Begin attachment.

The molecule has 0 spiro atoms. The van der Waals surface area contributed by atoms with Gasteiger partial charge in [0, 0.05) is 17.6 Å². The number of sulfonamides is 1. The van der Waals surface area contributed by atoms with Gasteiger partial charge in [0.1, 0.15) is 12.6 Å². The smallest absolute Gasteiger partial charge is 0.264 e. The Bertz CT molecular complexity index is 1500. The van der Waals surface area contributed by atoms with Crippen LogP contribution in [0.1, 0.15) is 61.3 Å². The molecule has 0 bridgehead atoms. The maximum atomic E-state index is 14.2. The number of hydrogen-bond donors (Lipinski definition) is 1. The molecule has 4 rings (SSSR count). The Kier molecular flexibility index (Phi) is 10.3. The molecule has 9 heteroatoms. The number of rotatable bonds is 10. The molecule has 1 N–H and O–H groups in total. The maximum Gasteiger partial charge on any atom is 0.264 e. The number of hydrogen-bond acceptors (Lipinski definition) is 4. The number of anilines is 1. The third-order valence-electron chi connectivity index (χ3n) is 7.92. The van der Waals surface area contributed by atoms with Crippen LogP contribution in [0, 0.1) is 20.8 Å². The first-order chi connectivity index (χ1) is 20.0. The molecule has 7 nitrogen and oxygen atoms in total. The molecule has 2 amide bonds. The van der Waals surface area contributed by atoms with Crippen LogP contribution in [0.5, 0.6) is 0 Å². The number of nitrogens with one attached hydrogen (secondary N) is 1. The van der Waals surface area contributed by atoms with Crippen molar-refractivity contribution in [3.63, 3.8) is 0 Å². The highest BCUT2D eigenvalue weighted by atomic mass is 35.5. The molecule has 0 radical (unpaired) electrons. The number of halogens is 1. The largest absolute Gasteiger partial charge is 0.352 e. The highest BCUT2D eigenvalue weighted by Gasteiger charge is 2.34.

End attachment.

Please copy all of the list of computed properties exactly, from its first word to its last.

The molecule has 0 spiro atoms. The van der Waals surface area contributed by atoms with Gasteiger partial charge in [0, 0.05) is 17.6 Å². The number of sulfonamides is 1. The van der Waals surface area contributed by atoms with Gasteiger partial charge in [0.1, 0.15) is 12.6 Å². The smallest absolute Gasteiger partial charge is 0.264 e. The Bertz CT molecular complexity index is 1500. The van der Waals surface area contributed by atoms with Crippen LogP contribution in [0.1, 0.15) is 61.3 Å². The molecule has 0 bridgehead atoms. The maximum atomic E-state index is 14.2. The number of hydrogen-bond donors (Lipinski definition) is 1. The molecule has 4 rings (SSSR count). The Kier molecular flexibility index (Phi) is 10.3. The molecule has 9 heteroatoms. The number of rotatable bonds is 10. The molecule has 1 N–H and O–H groups in total. The maximum Gasteiger partial charge on any atom is 0.264 e. The number of hydrogen-bond acceptors (Lipinski definition) is 4. The number of anilines is 1. The third-order valence-electron chi connectivity index (χ3n) is 7.92. The van der Waals surface area contributed by atoms with Crippen LogP contribution in [0, 0.1) is 20.8 Å². The first-order chi connectivity index (χ1) is 20.0. The molecule has 7 nitrogen and oxygen atoms in total. The molecule has 2 amide bonds. The van der Waals surface area contributed by atoms with Crippen LogP contribution in [0.5, 0.6) is 0 Å². The number of nitrogens with one attached hydrogen (secondary N) is 1. The van der Waals surface area contributed by atoms with Crippen molar-refractivity contribution in [3.63, 3.8) is 0 Å². The highest BCUT2D eigenvalue weighted by atomic mass is 35.5. The molecule has 0 radical (unpaired) electrons. The number of halogens is 1. The largest absolute Gasteiger partial charge is 0.352 e. The highest BCUT2D eigenvalue weighted by Gasteiger charge is 2.34.